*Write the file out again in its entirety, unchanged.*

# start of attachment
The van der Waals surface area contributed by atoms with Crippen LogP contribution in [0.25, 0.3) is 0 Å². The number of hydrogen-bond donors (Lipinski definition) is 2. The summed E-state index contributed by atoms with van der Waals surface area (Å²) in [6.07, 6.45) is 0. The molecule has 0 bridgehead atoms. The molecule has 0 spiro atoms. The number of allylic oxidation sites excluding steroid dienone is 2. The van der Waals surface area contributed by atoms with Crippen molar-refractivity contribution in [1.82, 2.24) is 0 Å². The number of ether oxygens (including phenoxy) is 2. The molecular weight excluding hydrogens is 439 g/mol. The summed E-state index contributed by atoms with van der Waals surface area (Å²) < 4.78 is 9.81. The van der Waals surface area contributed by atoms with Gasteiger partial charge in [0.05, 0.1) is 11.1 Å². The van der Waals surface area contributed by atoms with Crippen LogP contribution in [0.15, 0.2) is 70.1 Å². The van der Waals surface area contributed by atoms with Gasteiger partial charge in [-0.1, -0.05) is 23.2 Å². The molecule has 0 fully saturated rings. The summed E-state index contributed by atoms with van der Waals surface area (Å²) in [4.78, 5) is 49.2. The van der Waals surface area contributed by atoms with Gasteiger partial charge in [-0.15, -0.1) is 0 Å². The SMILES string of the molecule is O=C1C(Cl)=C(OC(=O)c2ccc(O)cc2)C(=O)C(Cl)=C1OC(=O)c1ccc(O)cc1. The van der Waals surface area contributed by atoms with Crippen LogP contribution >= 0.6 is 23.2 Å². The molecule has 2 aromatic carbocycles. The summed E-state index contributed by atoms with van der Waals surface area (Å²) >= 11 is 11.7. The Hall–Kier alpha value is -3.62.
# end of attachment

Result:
The van der Waals surface area contributed by atoms with Crippen LogP contribution in [0.25, 0.3) is 0 Å². The number of hydrogen-bond donors (Lipinski definition) is 2. The summed E-state index contributed by atoms with van der Waals surface area (Å²) in [6.07, 6.45) is 0. The molecule has 0 bridgehead atoms. The molecule has 0 spiro atoms. The number of allylic oxidation sites excluding steroid dienone is 2. The van der Waals surface area contributed by atoms with Crippen molar-refractivity contribution in [1.82, 2.24) is 0 Å². The number of ether oxygens (including phenoxy) is 2. The molecular weight excluding hydrogens is 439 g/mol. The summed E-state index contributed by atoms with van der Waals surface area (Å²) < 4.78 is 9.81. The van der Waals surface area contributed by atoms with Gasteiger partial charge in [0.05, 0.1) is 11.1 Å². The van der Waals surface area contributed by atoms with Crippen LogP contribution in [0.15, 0.2) is 70.1 Å². The van der Waals surface area contributed by atoms with Gasteiger partial charge in [-0.1, -0.05) is 23.2 Å². The molecule has 0 fully saturated rings. The summed E-state index contributed by atoms with van der Waals surface area (Å²) in [4.78, 5) is 49.2. The van der Waals surface area contributed by atoms with Gasteiger partial charge in [-0.15, -0.1) is 0 Å². The SMILES string of the molecule is O=C1C(Cl)=C(OC(=O)c2ccc(O)cc2)C(=O)C(Cl)=C1OC(=O)c1ccc(O)cc1. The van der Waals surface area contributed by atoms with Crippen LogP contribution >= 0.6 is 23.2 Å². The molecule has 2 aromatic carbocycles. The summed E-state index contributed by atoms with van der Waals surface area (Å²) >= 11 is 11.7. The Hall–Kier alpha value is -3.62.